Life cycle heterogeneity in animal models of human papillomavirus-associated disease

Peh, Woei Ling, Middleton, Kate, Christensen, Neil, Nicholls, Philip, Egawa, Kiyofumi, Sotlar, Karl, Brandsma, Janet, Percival, Alan, Lewis, Jon, Liu, Wen Jun and Doorbar, John (2002) Life cycle heterogeneity in animal models of human papillomavirus-associated disease. Journal of Virology, 76 20: 10401-10416. doi:10.1128/JVI.76.20.10401-10416.2002

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Author Peh, Woei Ling
Middleton, Kate
Christensen, Neil
Nicholls, Philip
Egawa, Kiyofumi
Sotlar, Karl
Brandsma, Janet
Percival, Alan
Lewis, Jon
Liu, Wen Jun
Doorbar, John
Title Life cycle heterogeneity in animal models of human papillomavirus-associated disease
Journal name Journal of Virology   Check publisher's open access policy
ISSN 0022-538X
1098-5514
Publication date 2002-10-01
Year available 2002
Sub-type Critical review of research, literature review, critical commentary
DOI 10.1128/JVI.76.20.10401-10416.2002
Open Access Status File (Publisher version)
Volume 76
Issue 20
Start page 10401
End page 10416
Total pages 16
Place of publication Washington, DC, United States
Publisher American Society for Microbiology
Language eng
Abstract Animal papillomaviruses are widely used as models to study papillomavirus infection in humans despite differences in genome organization and tissue tropism. Here, we have investigated the extent to which animal models of papillomavirus infection resemble human disease by comparing the life cycles of 10 different papillomavirus types. Three phases in the life cycles of all viruses were apparent using antibodies that distinguish between early events, the onset of viral genome amplification, and the expression of capsid proteins. The initiation of these phases follows a highly ordered pattern that appears important for the production of virus particles. The viruses examined included canine oral papillomavirus, rabbit oral papillomavirus (ROPV), cottontail rabbit papillomavirus (CRPV), bovine papillomavirus type 1, and human papillomavirus types 1, 2, 11, and 16. Each papillomavirus type showed a distinctive gene expression pattern that could be explained in part by differences in tissue tropism, transmission route, and persistence. As the timing of life cycle events affects the accessibility of viral antigens to the immune system, the ideal model system should resemble human mucosal infection if vaccine design is to be effective. Of the model systems examined here, only ROPV had a tissue tropism and a life cycle organization that resembled those of the human mucosal types. ROPV appears most appropriate for studies of the life cycles of mucosal papillomavirus types and for the development of prophylactic vaccines. The persistence of abortive infections caused by CRPV offers advantages for the development of therapeutic vaccines.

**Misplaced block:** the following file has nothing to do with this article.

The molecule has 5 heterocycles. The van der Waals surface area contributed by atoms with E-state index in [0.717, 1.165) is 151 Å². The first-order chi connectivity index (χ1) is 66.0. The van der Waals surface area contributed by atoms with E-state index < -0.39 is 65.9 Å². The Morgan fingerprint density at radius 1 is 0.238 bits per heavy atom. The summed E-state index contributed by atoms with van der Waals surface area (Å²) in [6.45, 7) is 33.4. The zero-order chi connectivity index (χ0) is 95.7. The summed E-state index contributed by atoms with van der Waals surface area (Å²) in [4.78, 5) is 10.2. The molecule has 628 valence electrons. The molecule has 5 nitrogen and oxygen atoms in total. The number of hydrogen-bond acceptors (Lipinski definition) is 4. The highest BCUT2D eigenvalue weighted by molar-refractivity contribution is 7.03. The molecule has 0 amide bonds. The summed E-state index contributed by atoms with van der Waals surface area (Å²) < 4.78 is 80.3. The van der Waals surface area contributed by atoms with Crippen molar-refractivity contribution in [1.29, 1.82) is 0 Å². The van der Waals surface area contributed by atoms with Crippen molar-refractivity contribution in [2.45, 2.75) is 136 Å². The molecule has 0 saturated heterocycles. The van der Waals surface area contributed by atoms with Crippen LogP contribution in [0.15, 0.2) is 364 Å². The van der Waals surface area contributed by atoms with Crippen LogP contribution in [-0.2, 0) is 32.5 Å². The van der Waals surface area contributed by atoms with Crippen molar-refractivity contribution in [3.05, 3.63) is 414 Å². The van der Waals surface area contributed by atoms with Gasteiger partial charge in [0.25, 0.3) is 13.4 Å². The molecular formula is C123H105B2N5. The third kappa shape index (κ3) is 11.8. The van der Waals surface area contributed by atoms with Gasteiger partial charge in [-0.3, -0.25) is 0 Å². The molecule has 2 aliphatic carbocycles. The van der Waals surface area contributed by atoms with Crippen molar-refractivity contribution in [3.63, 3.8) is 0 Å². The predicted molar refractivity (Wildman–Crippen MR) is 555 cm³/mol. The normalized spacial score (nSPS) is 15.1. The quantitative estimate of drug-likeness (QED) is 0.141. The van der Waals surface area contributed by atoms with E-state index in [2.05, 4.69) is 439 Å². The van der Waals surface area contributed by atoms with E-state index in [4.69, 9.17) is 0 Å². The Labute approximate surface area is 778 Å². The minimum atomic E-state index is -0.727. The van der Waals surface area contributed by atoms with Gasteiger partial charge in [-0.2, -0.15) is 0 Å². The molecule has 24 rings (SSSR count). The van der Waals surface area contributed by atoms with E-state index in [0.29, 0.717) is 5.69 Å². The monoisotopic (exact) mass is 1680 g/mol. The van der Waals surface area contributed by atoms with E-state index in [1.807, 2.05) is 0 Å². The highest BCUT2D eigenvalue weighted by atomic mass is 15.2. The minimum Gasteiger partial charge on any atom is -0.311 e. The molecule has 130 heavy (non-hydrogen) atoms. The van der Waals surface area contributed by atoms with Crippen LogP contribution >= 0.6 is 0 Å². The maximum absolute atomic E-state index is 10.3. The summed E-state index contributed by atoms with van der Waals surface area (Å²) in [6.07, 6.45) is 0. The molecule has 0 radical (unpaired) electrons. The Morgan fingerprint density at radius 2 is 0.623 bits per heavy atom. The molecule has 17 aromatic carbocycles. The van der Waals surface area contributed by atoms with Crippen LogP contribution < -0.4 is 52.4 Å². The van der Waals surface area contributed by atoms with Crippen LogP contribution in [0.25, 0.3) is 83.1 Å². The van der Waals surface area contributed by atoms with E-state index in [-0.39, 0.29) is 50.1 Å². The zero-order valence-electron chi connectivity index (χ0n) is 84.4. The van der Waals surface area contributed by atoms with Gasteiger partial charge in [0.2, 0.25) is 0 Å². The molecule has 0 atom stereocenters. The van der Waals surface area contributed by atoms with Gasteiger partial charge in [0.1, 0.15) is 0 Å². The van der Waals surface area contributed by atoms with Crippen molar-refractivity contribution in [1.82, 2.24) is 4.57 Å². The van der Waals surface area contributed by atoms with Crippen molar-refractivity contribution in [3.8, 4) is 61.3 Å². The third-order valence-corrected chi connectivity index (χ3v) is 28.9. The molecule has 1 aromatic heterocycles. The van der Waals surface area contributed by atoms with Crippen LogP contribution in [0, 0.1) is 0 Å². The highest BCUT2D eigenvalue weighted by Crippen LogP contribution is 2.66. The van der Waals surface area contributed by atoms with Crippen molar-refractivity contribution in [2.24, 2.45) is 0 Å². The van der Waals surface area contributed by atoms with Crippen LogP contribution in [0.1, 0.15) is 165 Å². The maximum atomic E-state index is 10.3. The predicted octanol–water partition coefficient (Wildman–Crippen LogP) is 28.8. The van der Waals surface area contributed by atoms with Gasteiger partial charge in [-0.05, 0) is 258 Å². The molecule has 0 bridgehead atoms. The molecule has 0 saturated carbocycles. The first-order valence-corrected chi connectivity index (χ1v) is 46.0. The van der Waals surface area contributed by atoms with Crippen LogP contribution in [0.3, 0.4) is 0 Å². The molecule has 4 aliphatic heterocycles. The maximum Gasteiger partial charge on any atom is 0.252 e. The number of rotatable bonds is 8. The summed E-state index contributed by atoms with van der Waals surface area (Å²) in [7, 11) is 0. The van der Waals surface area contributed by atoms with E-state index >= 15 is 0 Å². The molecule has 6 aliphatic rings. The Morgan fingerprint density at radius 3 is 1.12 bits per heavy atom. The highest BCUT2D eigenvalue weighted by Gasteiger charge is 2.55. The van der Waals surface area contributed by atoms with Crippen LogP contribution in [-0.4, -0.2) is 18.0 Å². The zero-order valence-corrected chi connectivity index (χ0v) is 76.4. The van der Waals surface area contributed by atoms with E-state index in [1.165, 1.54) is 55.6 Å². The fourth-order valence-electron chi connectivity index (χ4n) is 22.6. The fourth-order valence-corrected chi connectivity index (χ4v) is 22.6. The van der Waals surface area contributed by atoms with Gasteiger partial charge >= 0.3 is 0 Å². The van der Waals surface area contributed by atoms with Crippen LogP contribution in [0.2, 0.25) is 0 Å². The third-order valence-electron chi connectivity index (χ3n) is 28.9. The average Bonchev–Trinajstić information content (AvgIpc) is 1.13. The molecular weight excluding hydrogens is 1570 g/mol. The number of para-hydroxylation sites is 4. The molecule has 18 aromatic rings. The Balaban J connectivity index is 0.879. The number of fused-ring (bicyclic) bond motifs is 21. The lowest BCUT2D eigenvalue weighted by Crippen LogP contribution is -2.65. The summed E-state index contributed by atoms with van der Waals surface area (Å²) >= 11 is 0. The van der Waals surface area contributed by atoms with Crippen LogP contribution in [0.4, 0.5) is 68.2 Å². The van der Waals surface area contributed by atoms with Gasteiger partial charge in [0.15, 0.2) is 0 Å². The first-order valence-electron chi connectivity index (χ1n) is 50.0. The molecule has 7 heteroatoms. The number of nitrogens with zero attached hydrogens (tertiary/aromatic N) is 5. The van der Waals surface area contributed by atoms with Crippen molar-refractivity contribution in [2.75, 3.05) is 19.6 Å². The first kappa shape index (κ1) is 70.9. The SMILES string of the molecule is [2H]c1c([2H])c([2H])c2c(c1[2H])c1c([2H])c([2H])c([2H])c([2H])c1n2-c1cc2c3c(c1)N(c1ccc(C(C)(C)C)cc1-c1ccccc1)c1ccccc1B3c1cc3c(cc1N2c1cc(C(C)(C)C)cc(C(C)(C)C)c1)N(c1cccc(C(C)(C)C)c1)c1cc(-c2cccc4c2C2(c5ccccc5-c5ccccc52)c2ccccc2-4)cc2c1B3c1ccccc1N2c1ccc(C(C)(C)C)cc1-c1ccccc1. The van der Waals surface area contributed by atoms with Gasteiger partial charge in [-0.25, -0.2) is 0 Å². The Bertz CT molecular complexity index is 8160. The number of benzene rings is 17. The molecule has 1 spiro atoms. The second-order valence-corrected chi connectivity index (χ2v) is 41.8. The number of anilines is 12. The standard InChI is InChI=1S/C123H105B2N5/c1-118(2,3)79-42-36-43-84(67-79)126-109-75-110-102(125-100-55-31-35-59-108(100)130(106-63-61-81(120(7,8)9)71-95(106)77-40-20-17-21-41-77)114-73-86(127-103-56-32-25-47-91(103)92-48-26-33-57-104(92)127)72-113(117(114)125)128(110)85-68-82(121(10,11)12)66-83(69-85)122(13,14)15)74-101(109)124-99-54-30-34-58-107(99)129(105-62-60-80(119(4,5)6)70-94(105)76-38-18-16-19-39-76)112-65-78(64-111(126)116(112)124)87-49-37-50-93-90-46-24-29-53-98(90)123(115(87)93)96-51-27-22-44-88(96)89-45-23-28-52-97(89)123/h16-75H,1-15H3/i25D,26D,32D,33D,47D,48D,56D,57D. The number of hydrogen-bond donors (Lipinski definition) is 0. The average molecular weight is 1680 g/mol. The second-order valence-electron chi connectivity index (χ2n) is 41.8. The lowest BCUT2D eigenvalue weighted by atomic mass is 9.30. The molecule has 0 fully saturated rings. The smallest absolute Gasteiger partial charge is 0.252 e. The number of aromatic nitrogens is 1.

Keyword Virology
Cottontail Rabbit Papillomavirus
Intracytoplasmic Inclusion-bodies
Late Gene-expression
Open Reading Frame
Bovine Papillomavirus
Condylomata Acuminata
In-vivo
Intracutaneous Vaccination
E1-boolean-and-e4 Protein
Spontaneous Regression
Q-Index Code C1
Q-Index Status Provisional Code
Institutional Status UQ

Document type: Journal Article
Sub-type: Critical review of research, literature review, critical commentary
Collection: School of Chemistry and Molecular Biosciences
 
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Created: Wed, 19 Sep 2007, 15:41:43 EST